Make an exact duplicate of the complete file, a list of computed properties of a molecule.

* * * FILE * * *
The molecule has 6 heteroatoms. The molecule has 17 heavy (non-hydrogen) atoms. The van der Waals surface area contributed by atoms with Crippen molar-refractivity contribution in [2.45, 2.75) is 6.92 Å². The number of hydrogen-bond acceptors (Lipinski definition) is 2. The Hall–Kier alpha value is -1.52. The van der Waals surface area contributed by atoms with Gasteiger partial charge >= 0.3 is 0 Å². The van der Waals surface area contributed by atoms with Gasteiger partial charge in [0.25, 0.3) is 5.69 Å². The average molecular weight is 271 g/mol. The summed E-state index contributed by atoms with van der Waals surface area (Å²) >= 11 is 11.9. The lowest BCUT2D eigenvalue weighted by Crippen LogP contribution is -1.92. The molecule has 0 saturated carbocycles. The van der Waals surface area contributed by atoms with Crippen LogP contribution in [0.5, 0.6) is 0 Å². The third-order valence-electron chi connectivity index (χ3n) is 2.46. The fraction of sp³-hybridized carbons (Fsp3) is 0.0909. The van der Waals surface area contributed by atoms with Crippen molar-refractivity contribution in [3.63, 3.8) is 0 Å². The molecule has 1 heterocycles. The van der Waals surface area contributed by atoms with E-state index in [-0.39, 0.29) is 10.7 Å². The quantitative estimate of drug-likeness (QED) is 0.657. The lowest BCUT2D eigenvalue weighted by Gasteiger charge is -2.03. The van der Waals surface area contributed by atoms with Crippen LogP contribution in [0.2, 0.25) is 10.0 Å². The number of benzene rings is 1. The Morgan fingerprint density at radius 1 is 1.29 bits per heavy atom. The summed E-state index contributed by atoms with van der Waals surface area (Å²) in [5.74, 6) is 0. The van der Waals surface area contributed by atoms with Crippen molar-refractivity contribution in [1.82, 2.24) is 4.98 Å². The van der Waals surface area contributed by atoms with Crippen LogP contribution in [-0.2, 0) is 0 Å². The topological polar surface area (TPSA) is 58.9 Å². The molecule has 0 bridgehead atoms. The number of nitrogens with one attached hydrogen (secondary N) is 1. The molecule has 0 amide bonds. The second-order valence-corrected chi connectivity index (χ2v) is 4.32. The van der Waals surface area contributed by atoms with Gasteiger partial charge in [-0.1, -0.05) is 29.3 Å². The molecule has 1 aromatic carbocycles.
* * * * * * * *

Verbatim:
The molecule has 6 heteroatoms. The molecule has 17 heavy (non-hydrogen) atoms. The van der Waals surface area contributed by atoms with Crippen molar-refractivity contribution in [2.45, 2.75) is 6.92 Å². The number of hydrogen-bond acceptors (Lipinski definition) is 2. The Hall–Kier alpha value is -1.52. The van der Waals surface area contributed by atoms with Gasteiger partial charge >= 0.3 is 0 Å². The van der Waals surface area contributed by atoms with Gasteiger partial charge in [0.25, 0.3) is 5.69 Å². The average molecular weight is 271 g/mol. The summed E-state index contributed by atoms with van der Waals surface area (Å²) >= 11 is 11.9. The lowest BCUT2D eigenvalue weighted by Crippen LogP contribution is -1.92. The molecule has 0 saturated carbocycles. The van der Waals surface area contributed by atoms with Crippen LogP contribution in [0.5, 0.6) is 0 Å². The third-order valence-electron chi connectivity index (χ3n) is 2.46. The fraction of sp³-hybridized carbons (Fsp3) is 0.0909. The van der Waals surface area contributed by atoms with Crippen molar-refractivity contribution in [3.63, 3.8) is 0 Å². The molecule has 1 heterocycles. The van der Waals surface area contributed by atoms with E-state index in [-0.39, 0.29) is 10.7 Å². The quantitative estimate of drug-likeness (QED) is 0.657. The lowest BCUT2D eigenvalue weighted by Gasteiger charge is -2.03. The van der Waals surface area contributed by atoms with Crippen LogP contribution in [0.2, 0.25) is 10.0 Å². The number of benzene rings is 1. The Morgan fingerprint density at radius 1 is 1.29 bits per heavy atom. The summed E-state index contributed by atoms with van der Waals surface area (Å²) in [5.74, 6) is 0. The van der Waals surface area contributed by atoms with Crippen molar-refractivity contribution in [1.82, 2.24) is 4.98 Å². The van der Waals surface area contributed by atoms with Crippen LogP contribution in [-0.2, 0) is 0 Å². The topological polar surface area (TPSA) is 58.9 Å². The molecule has 0 bridgehead atoms. The number of nitrogens with one attached hydrogen (secondary N) is 1. The molecule has 0 amide bonds. The second-order valence-corrected chi connectivity index (χ2v) is 4.32. The van der Waals surface area contributed by atoms with Gasteiger partial charge in [-0.1, -0.05) is 29.3 Å². The molecule has 1 aromatic carbocycles.